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This happened last night in our session and we couldn't find a conclusive answer:

An NPC is grappling a polymorphed PC in the air (the PC polymorphed into a Quetzalcoatlus, and we didn't at the time realize the NPC couldn't have grappled the PC due to size differences), and through some trickery the NPC has haste cast on it by a hostile PC, accepts it, and then the hostile PC immediately breaks concentration to cause the negative effects of haste on the NPC.

What happens to the grapple initiated by the NPC? Does the grapple end when haste ends (the NPC can end a grapple instantly), or does the PC have to still actively break out of it? Does the grappled PC stop falling when the haste spell ends on on their turn if they break out of the grapple? Can the NPC maintain the grapple if the PC doesn't even try to break out (for whatever reason)?

The language around the haste ending effect is kind of ambiguous and doesn't use the keywords you'd expect, and I'm wondering if that's on purpose, or what that means.

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2 Answers 2

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The grapple does not end, unless that grappled creature can fly.

Here are the effects of haste's lethargy:

  • the target can't move
  • the target can't take actions

Here are the things that can end a grapple:

  • The condition ends if the grappler is incapacitated (see the condition).
  • The condition also ends if an effect removes the grappled creature from the reach of the grappler or grappling effect
  • The grappled creature successfully escapes

None of these things happen when the lethargy sets in, so for a typical grapple occurring on the ground, the grapple does not end.

However, if the grappler is flying when lethargy sets in, this happens:

If a flying creature is knocked prone, has its speed reduced to 0, or is otherwise deprived of the ability to move, the creature falls, unless it has the ability to hover or it is being held aloft by magic, such as by the fly spell.

Case #1: Both creatures can fly.

Rules as written, the grappler falls, which removes the grappled creature from the reach of the grappler, ending the grapple. Since the grapplee can fly, there is no rule that the grapplee must fall with the grappler, and there is no rule preventing the grappler from falling, so the grappled creature is not moved, and the grappler falls out of reach.

Case #2: The grappled creature cannot fly.

In this case, both the grappler and the grapplee would fall, as there is nothing keeping either of them aloft. Since they both fall at the same time, unless something else strange happens, they land next to each other, and the grapple does not end.

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  • \$\begingroup\$ This is awesome thanks, though what do you think would change here if the NPC didn't have any ability to fly on its own, and had only been maintaining itself in the air through the grapple (by hanging onto the Quetzalcoatlus)? I can edit the question to clarify that if necessary. \$\endgroup\$ Aug 9 at 16:27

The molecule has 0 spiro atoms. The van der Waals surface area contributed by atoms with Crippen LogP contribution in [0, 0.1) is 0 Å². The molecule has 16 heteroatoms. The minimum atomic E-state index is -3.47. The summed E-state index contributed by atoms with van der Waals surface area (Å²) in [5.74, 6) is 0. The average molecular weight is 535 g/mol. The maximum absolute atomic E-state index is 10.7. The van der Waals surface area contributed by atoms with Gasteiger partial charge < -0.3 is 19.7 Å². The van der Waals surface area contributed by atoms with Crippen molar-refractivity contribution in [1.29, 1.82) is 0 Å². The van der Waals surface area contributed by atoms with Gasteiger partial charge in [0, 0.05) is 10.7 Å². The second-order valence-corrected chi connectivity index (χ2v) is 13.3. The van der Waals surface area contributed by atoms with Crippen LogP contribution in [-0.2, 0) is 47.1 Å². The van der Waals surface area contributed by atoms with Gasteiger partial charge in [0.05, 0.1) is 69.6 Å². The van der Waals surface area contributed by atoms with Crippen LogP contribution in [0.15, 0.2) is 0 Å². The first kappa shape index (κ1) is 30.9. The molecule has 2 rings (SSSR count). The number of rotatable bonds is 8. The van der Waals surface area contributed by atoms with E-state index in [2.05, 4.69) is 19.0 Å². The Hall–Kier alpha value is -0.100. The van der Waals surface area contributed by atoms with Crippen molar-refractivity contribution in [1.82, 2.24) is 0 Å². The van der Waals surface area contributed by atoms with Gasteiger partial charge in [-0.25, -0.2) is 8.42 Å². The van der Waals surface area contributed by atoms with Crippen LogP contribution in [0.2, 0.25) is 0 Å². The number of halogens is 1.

• \$\begingroup\$ @CharlesDimino That would be the grappler holding them both aloft, ergo when the grappler falls, they would both fall, but the timing is weird, I’ll add some more about that situation when I finish lunch. \$\endgroup\$ Aug 9 at 16:34
  • \$\begingroup\$ Sorry, other way around -- the Quetzalcoatlus PC is holding them both up with its wings, the NPC is just a medium humanoid who fell onto the Quetzalcoatlus to attack and decided to grapple to bring the Quetzalcoatlus to the ground. \$\endgroup\$ Aug 9 at 16:42
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    \$\begingroup\$ @CharlesDimino I’ll break this up into a few different scenarios in a little bit. The short version is simply that the grapples rules and flying rules really don’t play with together. \$\endgroup\$ Aug 9 at 16:43
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    \$\begingroup\$ @CharlesDimino I think that revision should cover the relevant scenarios. \$\endgroup\$ Aug 9 at 17:22
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The rules are unclear.

Moving a Grappled Creature: When you move, you can drag or carry the Grappled creature with you, but your speed is halved, unless the creature is two or more sizes smaller than you.

Grappled

  • The condition also ends if an Effect removes the grappled creature from the reach of the Grappler or Grappling Effect, such as when a creature is hurled away by the Thunderwave spell.

Either you count forced movement (when something 'moves you', rather than 'when you move') for the first entry, which would cause the grappler to fall at half speed but bring the grappled creature with them, or you decide that the second statement also covers grapplers being moved, not just the grappled creature(s), and the fall's forced movement would end the grapple.

From a purely common sense perspective, the idea that having your movement set to zero (such as by.. being grappled, say) stops a grappler from grabbing something is kind of silly. Narratively, someone who just lost their ability to fly (such as by having conentration disrupted on a Fly spell) clinging onto someone they'd been grappling with who can still fly, is entirely on-theme and in fact a classic trope.

However, RAW, the DM will have to make the call as to which way this goes, as the rules text is not clear as written, and houserules, or as many 5e forum-users seem to like to call them 'interpretations', would be required for it to not be a DM call as to the outcome.

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